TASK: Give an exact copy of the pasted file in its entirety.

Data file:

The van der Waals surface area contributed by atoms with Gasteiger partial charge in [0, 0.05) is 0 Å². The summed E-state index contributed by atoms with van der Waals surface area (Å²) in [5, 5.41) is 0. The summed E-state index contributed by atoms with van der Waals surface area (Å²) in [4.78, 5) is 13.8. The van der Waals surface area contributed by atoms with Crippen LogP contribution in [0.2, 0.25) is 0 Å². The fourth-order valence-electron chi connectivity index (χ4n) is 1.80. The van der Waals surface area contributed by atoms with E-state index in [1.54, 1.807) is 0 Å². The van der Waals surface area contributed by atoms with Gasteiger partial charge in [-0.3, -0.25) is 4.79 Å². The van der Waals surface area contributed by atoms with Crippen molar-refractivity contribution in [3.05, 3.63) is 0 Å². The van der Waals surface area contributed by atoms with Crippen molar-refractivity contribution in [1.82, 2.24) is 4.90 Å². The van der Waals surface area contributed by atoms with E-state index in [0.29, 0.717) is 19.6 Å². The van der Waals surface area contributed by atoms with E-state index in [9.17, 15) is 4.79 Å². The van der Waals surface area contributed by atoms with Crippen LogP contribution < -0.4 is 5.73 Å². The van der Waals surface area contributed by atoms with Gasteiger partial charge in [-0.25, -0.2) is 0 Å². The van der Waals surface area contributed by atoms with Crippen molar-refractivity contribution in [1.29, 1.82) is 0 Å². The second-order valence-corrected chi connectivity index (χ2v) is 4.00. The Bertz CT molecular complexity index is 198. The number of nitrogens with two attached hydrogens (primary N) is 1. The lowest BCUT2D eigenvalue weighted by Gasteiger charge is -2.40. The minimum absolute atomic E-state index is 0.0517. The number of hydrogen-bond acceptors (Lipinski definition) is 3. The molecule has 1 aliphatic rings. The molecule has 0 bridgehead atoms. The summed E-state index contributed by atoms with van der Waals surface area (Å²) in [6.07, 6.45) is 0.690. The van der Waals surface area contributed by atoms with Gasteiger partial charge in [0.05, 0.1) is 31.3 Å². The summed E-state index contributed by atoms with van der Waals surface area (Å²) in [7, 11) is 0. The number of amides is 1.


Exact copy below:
The van der Waals surface area contributed by atoms with Gasteiger partial charge in [0, 0.05) is 0 Å². The summed E-state index contributed by atoms with van der Waals surface area (Å²) in [5, 5.41) is 0. The summed E-state index contributed by atoms with van der Waals surface area (Å²) in [4.78, 5) is 13.8. The van der Waals surface area contributed by atoms with Crippen LogP contribution in [0.2, 0.25) is 0 Å². The fourth-order valence-electron chi connectivity index (χ4n) is 1.80. The van der Waals surface area contributed by atoms with E-state index in [1.54, 1.807) is 0 Å². The van der Waals surface area contributed by atoms with Gasteiger partial charge in [-0.3, -0.25) is 4.79 Å². The van der Waals surface area contributed by atoms with Crippen molar-refractivity contribution in [3.05, 3.63) is 0 Å². The van der Waals surface area contributed by atoms with Crippen molar-refractivity contribution in [1.82, 2.24) is 4.90 Å². The van der Waals surface area contributed by atoms with E-state index in [0.29, 0.717) is 19.6 Å². The van der Waals surface area contributed by atoms with E-state index in [9.17, 15) is 4.79 Å². The van der Waals surface area contributed by atoms with Crippen LogP contribution < -0.4 is 5.73 Å². The van der Waals surface area contributed by atoms with Gasteiger partial charge in [-0.25, -0.2) is 0 Å². The van der Waals surface area contributed by atoms with Crippen molar-refractivity contribution in [1.29, 1.82) is 0 Å². The second-order valence-corrected chi connectivity index (χ2v) is 4.00. The Bertz CT molecular complexity index is 198. The number of nitrogens with two attached hydrogens (primary N) is 1. The lowest BCUT2D eigenvalue weighted by Gasteiger charge is -2.40. The minimum absolute atomic E-state index is 0.0517. The number of hydrogen-bond acceptors (Lipinski definition) is 3. The molecule has 1 aliphatic rings. The molecule has 0 bridgehead atoms. The summed E-state index contributed by atoms with van der Waals surface area (Å²) in [6.07, 6.45) is 0.690. The van der Waals surface area contributed by atoms with Gasteiger partial charge in [0.05, 0.1) is 31.3 Å². The summed E-state index contributed by atoms with van der Waals surface area (Å²) in [7, 11) is 0. The number of amides is 1.